Small nimble mammals 1, dinosaurs 0

Two weeks ago, Danica Patrick made history by being the first female driver in the Indy 500 to come in fourth — and to lead the race for a significant number of laps. It wasn’t a fluke: Patrick’s a rookie, but she’d recently been posting record speeds. However, since racing is not merely a guy sport but — since it involves ultrafast cars — a particularly testosterone-soaked guy sport, the checkered flag had barely finished waving before Patrick’s losing competitors began complaining that she’d had an unfair advantage.

Why? Because she only weighs 100 pounds — which means that her car is lighter than all her male competitors, who weigh significantly more. The winner of the Indy 500, Tony Kanaan, weighs almost 50 pounds more. The Indy 500 rules require that each car weigh at least 1,525 pounds, but that’s without the driver inside, and the drivers have no weight restrictions at all. Thus, a smaller driver like Patrick can arguably move faster and conserve more gas. As one competitor calculated, her lighter weight could give her an edge of 0.8 of a mile in an hour.

But the biggest complaints came from racer Robby Gordon:

“The lighter the car, the faster it goes,” Gordon said. “Do the math. Put her in the car at her weight, then put me or Tony Stewart in the car at 200 pounds and our car is at least 100 pounds heavier. I won’t race against her until the IRL does something to take that advantage away.”

It’s a fascinating moment. In virtually every other major, highly-televised sport, the opposite logic obtains — and athletes have been rewarded for being more and more freakishly huge. The NBA is, for all intents and purposes, no longer a sport but a sort of intriguing genetic contest to see which team can acquire the most ludicrously enormous giant. Hell, even baseball is being infected with this disease, and there’s really no point talking about football, which has long degenerated into nothing more than two teams slingshotting refrigerators into one another across an empty field. What in god’s name does this have to do with actual striving, competition, skill — and, well, sport? Major league games have basically been reduced to mere physics experiments, with essentially predetermined results: Calculate the mass, calculate the velocity, there’s your result.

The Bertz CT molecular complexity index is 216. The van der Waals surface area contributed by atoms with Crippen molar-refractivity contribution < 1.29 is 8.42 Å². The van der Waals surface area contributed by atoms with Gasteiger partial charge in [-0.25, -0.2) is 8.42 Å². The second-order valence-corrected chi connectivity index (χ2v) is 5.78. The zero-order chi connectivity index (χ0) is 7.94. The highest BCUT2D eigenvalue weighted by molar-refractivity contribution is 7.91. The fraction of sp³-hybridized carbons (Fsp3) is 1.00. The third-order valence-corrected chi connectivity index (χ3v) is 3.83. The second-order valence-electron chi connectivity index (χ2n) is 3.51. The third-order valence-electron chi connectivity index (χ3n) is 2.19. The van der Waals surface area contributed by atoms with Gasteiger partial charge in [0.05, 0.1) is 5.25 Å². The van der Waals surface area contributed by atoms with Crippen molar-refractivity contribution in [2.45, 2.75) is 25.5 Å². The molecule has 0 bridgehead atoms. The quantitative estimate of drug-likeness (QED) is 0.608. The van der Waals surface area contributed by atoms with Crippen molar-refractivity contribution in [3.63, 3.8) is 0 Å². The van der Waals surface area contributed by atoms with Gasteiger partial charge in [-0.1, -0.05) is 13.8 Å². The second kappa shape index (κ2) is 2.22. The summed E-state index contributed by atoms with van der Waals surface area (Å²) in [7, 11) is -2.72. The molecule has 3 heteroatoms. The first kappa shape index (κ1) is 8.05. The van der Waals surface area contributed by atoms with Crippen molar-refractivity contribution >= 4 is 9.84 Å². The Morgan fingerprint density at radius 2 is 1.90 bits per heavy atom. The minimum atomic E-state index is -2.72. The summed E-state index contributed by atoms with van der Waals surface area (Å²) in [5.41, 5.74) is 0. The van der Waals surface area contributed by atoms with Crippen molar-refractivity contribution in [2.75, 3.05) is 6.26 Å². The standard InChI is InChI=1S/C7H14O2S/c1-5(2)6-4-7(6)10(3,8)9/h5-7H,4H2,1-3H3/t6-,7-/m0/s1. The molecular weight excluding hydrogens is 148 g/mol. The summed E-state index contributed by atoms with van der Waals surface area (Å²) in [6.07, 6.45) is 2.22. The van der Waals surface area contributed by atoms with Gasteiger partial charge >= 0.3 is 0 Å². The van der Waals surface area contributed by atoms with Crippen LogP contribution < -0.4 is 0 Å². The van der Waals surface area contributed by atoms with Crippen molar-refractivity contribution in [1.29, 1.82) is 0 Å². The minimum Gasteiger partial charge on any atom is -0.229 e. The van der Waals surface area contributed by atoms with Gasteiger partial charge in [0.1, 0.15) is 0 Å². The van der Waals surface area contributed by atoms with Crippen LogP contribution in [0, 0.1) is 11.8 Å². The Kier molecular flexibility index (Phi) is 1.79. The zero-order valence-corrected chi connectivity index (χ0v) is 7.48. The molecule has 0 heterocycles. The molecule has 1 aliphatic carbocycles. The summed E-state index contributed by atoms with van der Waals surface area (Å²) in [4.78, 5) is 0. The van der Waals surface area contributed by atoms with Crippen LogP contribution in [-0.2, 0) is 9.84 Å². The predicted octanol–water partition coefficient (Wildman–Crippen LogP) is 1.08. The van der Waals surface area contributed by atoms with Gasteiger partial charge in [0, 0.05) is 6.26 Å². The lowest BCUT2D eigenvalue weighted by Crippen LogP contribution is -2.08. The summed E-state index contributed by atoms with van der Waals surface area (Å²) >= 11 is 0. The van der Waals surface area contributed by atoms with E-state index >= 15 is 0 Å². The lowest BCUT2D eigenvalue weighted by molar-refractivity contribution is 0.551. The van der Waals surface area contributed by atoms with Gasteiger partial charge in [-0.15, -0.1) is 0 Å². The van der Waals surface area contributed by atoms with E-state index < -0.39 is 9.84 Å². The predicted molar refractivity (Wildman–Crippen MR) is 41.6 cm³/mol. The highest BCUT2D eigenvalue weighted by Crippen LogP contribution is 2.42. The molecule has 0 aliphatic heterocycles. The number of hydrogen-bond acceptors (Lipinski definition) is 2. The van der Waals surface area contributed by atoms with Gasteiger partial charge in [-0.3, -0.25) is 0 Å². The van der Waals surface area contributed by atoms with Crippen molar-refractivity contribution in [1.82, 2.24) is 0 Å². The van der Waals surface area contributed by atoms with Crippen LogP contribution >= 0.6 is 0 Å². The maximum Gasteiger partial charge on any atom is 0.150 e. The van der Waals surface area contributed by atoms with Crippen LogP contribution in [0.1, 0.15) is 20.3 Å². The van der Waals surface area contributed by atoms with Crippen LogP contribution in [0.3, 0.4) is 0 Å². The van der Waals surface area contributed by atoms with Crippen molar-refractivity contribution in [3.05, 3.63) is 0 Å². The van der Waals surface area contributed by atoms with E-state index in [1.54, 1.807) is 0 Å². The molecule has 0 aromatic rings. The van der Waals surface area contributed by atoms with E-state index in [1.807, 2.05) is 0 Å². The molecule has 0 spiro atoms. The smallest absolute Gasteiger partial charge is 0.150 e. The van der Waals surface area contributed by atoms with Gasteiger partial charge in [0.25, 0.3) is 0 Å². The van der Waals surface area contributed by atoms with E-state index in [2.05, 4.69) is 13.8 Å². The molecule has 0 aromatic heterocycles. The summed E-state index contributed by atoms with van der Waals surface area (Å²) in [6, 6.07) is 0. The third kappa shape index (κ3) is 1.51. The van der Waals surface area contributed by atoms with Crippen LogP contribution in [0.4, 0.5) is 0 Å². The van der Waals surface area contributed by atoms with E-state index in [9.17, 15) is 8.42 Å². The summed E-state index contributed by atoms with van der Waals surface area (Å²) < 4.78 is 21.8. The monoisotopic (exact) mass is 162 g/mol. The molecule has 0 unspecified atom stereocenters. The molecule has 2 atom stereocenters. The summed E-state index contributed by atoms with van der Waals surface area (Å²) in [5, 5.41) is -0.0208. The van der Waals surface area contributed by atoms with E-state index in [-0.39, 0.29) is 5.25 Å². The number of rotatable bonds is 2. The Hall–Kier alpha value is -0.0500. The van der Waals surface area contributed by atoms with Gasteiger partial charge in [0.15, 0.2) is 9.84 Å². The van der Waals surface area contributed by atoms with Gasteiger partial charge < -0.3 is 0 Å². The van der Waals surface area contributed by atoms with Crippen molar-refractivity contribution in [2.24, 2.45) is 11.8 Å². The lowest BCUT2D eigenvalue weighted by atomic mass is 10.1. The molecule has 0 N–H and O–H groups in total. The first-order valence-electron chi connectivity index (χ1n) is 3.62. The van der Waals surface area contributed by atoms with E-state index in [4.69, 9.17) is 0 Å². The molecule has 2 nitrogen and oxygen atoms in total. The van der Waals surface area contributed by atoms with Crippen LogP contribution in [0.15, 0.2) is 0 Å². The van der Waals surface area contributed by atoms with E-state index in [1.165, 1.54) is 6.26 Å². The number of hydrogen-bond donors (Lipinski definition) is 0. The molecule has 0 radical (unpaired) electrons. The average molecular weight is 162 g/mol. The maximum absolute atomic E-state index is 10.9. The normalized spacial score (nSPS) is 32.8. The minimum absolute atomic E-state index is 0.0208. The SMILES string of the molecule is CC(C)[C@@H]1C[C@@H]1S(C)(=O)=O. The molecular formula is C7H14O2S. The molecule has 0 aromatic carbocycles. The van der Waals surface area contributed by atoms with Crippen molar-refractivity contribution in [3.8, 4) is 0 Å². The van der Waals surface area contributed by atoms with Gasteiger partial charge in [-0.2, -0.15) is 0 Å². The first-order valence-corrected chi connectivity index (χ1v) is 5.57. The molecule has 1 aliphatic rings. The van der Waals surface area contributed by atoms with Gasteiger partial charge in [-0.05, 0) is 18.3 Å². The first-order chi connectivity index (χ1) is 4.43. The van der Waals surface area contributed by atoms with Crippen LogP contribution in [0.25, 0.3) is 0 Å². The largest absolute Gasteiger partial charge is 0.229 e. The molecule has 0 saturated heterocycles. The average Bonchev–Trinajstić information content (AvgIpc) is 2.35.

Danica Patrick freaks many people out because the idea of someone excelling at a sport because they’re smaller is so very, very freaky. It violates our idea of what a winner ought to look like. We don’t merely want someone to excel — we want winners to be a certain type: A grotesquely goliath victor prancing through the end-zone with the sort of mincing, self-glorying idiocy of today’s top major-league figures.

Holy god am I letting my geek flag fly here today. Can you tell who was the nerd that hated gym class?

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I'm Clive Thompson, the author of Smarter Than You Think: How Technology is Changing Our Minds for the Better (Penguin Press). You can order the book now at Amazon, Barnes and Noble, Powells, Indiebound, or through your local bookstore! I'm also a contributing writer for the New York Times Magazine and a columnist for Wired magazine. Email is here or ping me via the antiquated form of AOL IM (pomeranian99).

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